Join Date: Jul 2011
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Keep in mind that steel wheels produced on the OEM level are not "spray painted" in the conventional sense using a quality undercoat, (primer) followed by a topcoat of which you actually see. They are painted via the electrostatic process which is the same as filing cabinets and metal office furniture are finished. This process involves electrically charging the parts to be painted positive, and negatively charging the spray negative or vice versa, (depending on application). The benefit to doing things this way is very little application film thickness and everything is covered due to the magnetic "draw" of the electrostatic field. Basically the paint is like a magnet to the steel part. The result is a smooth finish in only one step as the finish product is a direct to metal formulation, hence, no prime coat. That being said, try setting a file cabinet in the weather for a year and see how it holds up........
In the aftermarket to repaint steel rims it's prudent to sandblast them very clean, clean them again with a phosphoric acid based "wash primer", followed by either a two part epoxy primer/sealer, or the newer generation two part urethane based products. I'm pretty old school when it comes to coating products with time and history on my side to use epoxy products. After the proper dry time is allowed, the wheels are then topcoated with a high quality automotive or industrial type finish.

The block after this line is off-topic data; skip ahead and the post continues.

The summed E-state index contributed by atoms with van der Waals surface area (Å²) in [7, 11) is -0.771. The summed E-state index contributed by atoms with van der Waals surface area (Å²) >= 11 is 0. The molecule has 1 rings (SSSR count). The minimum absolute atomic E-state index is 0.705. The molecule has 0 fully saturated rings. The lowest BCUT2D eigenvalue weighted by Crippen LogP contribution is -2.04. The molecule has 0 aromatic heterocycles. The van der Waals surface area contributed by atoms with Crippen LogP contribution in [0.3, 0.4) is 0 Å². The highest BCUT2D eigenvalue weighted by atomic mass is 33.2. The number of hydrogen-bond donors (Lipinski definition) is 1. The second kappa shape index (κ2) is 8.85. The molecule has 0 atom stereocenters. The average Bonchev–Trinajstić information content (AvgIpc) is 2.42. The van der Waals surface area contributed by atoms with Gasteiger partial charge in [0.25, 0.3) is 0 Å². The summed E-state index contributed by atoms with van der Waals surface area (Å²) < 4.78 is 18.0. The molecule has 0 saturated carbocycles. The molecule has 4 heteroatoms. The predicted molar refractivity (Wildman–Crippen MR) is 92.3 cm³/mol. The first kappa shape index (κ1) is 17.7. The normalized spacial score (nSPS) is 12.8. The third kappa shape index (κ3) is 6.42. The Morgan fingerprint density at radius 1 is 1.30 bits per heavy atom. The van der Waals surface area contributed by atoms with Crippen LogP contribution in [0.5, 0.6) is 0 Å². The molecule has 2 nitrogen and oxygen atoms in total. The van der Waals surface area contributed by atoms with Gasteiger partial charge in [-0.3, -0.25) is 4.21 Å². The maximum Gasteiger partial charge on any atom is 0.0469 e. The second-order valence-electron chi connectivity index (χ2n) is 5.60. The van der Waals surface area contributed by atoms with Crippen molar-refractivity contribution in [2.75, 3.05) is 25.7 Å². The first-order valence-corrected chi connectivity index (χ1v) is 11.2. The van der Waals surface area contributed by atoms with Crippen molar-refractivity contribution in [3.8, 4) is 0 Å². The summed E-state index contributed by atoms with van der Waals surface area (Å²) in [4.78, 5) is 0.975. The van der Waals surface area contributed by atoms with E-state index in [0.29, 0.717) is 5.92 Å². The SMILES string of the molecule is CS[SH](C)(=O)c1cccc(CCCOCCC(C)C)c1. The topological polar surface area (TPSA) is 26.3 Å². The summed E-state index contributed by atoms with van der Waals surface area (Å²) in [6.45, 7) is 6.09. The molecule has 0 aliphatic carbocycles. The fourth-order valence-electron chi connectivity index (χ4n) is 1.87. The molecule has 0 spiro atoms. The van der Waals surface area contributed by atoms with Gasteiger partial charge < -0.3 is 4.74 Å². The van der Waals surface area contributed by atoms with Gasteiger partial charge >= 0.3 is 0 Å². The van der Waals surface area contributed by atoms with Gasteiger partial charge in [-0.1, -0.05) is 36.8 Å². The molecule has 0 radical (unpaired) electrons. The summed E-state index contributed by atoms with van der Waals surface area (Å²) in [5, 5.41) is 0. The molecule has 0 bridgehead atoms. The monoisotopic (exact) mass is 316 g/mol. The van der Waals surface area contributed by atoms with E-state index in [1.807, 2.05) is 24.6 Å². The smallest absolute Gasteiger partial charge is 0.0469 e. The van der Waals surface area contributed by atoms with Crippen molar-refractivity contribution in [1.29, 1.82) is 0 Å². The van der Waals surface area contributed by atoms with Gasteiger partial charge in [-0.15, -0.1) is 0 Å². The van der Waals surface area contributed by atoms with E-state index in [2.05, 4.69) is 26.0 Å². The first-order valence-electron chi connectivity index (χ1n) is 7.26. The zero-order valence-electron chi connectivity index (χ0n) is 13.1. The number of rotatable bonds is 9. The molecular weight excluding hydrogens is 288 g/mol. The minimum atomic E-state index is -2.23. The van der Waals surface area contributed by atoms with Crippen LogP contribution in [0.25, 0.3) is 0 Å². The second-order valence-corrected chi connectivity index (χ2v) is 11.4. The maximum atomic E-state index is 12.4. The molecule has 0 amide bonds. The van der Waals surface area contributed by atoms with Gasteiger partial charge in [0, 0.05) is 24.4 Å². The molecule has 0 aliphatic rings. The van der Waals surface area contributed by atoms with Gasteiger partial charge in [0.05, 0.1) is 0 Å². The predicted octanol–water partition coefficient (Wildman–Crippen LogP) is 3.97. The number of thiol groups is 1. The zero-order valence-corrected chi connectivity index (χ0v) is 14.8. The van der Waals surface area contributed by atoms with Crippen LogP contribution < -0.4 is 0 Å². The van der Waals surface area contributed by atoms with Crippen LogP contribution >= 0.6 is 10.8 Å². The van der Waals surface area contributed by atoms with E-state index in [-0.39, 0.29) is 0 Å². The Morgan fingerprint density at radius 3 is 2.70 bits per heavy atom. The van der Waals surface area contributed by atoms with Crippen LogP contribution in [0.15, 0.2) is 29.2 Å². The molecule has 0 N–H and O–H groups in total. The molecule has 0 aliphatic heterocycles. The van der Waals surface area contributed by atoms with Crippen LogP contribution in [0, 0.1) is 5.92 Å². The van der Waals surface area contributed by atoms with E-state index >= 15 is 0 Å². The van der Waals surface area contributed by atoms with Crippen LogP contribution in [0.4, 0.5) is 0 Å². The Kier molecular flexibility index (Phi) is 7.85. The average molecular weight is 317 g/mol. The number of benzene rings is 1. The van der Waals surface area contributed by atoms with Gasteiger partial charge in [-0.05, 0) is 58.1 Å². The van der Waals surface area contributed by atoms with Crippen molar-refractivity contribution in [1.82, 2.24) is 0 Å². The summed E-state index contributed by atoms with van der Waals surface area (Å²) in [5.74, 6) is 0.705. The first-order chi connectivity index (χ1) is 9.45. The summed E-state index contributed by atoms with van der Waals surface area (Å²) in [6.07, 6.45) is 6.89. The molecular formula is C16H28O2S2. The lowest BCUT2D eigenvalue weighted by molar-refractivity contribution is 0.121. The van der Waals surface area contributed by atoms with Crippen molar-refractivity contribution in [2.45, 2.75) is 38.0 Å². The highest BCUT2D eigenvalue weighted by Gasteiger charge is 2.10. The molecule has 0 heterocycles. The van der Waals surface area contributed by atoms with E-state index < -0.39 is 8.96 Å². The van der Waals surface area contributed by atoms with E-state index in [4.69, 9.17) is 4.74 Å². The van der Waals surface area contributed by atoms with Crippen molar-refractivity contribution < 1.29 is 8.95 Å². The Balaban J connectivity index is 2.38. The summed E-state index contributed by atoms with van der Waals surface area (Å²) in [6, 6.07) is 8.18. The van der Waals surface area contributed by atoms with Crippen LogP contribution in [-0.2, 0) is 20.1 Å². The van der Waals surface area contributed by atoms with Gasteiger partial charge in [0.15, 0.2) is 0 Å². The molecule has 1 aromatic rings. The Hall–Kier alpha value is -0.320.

What you have on the finished end is a much more durable product than when the wheels were actually manufactured. When mounting tires ensure the tire laborer uses either plastic tire spoons, or a non contact type tire machine to not scar or gouge your finish.
From my experience with powder coating steel wheels: I don't personally like it. There is far too much temperature variation in the wheel and it fractures and peels. If you think about a wheel, the center were it bolts to a brake assembly is quite hot in comparison to the bead around the tire seating area. Couple this with cold wheel spash and the coating just doesn't seem to hold up well; again these are only my opinions. I feel paint holds up much better in the application. Again, just my opinions. If someone could figure out a way to not fracture the coating when they tighten the lug nuts, I'd be all ears.
You really do get what you pay for in paint products. There are good examples out there and not so good. Do a little research prior to purchase to avoid dissapointment. I use "Diamond-Vogle" industrial paint and undercoat for frames, wheels, and everything that is not on an automobile body. I also do not intermix one vendor's chemicals with another. Seen far too many failures from this over the years.
Last edited by Backslap; 02-09-2013 at 05:36 PM.